Louise started to invent another choice for a quick dinner when Sandy, her 10-year-old soccer champion, temporarily derailed her train of thought, “Mom I can’t find my other shin guard!”

“I saw it in a strange place honey,” Louise answered her daughter while eyeing the pantry contents and mentally searching for the lost shin guard. “Check on the floor in the front closet near the umbrellas,” she continued.

Sandy, not wanting to be tasked with the finding of her own lost equipment, stomped reluctantly out of sight.

Again, Louise’s attention returned to the evening meal. She investigated the soup varieties and found a cream of mushroom. “Tuna casserole works,” she affirmed. It is not the favorite of the kids but it will save peace with her husband and his sensitive stomach. She took out the big pot for the noodles, filled it with enough water and set it on the stove top to boil. She then set her attention to finding the can opener in the utensil drawer. “Ten minutes in preparation, then 20 in the oven, and her gourmet tuna casserole meal would be ready,” she mentally remembered the directions of her recipe.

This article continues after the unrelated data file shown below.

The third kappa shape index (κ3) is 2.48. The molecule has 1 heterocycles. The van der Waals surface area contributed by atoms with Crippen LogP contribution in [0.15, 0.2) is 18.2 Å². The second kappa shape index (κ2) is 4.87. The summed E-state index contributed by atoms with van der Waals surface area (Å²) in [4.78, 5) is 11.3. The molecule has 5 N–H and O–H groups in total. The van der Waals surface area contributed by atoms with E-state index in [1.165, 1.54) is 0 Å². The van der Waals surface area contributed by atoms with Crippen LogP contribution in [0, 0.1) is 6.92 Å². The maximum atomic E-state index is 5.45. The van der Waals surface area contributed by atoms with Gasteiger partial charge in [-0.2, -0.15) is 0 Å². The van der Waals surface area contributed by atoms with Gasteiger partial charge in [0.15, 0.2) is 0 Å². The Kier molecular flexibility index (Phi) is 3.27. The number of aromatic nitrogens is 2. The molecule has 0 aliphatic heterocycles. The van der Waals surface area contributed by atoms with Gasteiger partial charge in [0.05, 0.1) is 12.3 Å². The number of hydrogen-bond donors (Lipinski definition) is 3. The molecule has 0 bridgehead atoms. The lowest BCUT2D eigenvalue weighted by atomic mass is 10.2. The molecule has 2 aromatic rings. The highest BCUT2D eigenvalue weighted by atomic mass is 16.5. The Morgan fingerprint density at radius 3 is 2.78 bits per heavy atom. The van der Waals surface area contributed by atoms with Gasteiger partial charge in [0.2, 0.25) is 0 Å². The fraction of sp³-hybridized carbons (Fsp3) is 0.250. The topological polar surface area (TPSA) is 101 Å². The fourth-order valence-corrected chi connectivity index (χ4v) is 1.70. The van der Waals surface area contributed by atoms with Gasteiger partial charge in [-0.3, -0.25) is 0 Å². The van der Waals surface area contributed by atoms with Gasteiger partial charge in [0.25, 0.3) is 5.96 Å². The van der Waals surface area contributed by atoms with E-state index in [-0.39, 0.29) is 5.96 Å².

“It’s not there!” Sandy, storming into the kitchen, was again demanding her mother’s assistance in the search for her shin guard. Unmercifully detached from her concentration on dinner Louise snapped at her frantic daughter, “Honey, the truth is that, if you would put them away when you get home from practice, we would not be having this conversation! You are paying the consequences of not taking care of your belongings! Think back to when you last saw it! Where was the one that you did find? It cannot be far from that one. You did take them off at the same time, didn’t you?” Louise questioned her stressed out daughter as she removed her casserole dish from the cupboard.